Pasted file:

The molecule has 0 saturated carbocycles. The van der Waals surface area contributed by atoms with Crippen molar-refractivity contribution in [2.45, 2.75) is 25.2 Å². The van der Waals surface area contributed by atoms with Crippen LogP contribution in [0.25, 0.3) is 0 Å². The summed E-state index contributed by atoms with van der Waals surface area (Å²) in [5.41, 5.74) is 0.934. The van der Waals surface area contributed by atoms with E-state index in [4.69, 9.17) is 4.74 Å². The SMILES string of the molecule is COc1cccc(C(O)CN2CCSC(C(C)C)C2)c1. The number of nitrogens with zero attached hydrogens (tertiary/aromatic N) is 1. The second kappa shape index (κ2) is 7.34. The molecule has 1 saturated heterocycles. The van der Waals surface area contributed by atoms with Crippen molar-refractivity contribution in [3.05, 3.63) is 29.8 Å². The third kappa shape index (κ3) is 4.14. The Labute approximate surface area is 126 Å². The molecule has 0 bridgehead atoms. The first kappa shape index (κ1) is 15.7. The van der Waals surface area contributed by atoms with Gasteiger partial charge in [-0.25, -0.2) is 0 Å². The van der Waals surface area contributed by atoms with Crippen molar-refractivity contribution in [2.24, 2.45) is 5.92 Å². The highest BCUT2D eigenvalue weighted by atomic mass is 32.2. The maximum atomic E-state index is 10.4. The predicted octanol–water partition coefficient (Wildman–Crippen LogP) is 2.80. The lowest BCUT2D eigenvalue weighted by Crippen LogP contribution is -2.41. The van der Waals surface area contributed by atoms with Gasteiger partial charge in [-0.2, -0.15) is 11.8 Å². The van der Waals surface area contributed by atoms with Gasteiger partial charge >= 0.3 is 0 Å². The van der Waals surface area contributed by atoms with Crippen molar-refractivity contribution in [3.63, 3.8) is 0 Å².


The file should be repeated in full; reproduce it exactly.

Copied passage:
The molecule has 0 saturated carbocycles. The van der Waals surface area contributed by atoms with Crippen molar-refractivity contribution in [2.45, 2.75) is 25.2 Å². The van der Waals surface area contributed by atoms with Crippen LogP contribution in [0.25, 0.3) is 0 Å². The summed E-state index contributed by atoms with van der Waals surface area (Å²) in [5.41, 5.74) is 0.934. The van der Waals surface area contributed by atoms with E-state index in [4.69, 9.17) is 4.74 Å². The SMILES string of the molecule is COc1cccc(C(O)CN2CCSC(C(C)C)C2)c1. The number of nitrogens with zero attached hydrogens (tertiary/aromatic N) is 1. The second kappa shape index (κ2) is 7.34. The molecule has 1 saturated heterocycles. The van der Waals surface area contributed by atoms with Crippen molar-refractivity contribution in [3.05, 3.63) is 29.8 Å². The third kappa shape index (κ3) is 4.14. The Labute approximate surface area is 126 Å². The molecule has 0 bridgehead atoms. The first kappa shape index (κ1) is 15.7. The van der Waals surface area contributed by atoms with Gasteiger partial charge in [-0.25, -0.2) is 0 Å². The van der Waals surface area contributed by atoms with Crippen molar-refractivity contribution in [2.24, 2.45) is 5.92 Å². The highest BCUT2D eigenvalue weighted by atomic mass is 32.2. The maximum atomic E-state index is 10.4. The predicted octanol–water partition coefficient (Wildman–Crippen LogP) is 2.80. The lowest BCUT2D eigenvalue weighted by Crippen LogP contribution is -2.41. The van der Waals surface area contributed by atoms with Gasteiger partial charge in [-0.2, -0.15) is 11.8 Å². The van der Waals surface area contributed by atoms with Gasteiger partial charge >= 0.3 is 0 Å². The van der Waals surface area contributed by atoms with Crippen molar-refractivity contribution in [3.63, 3.8) is 0 Å².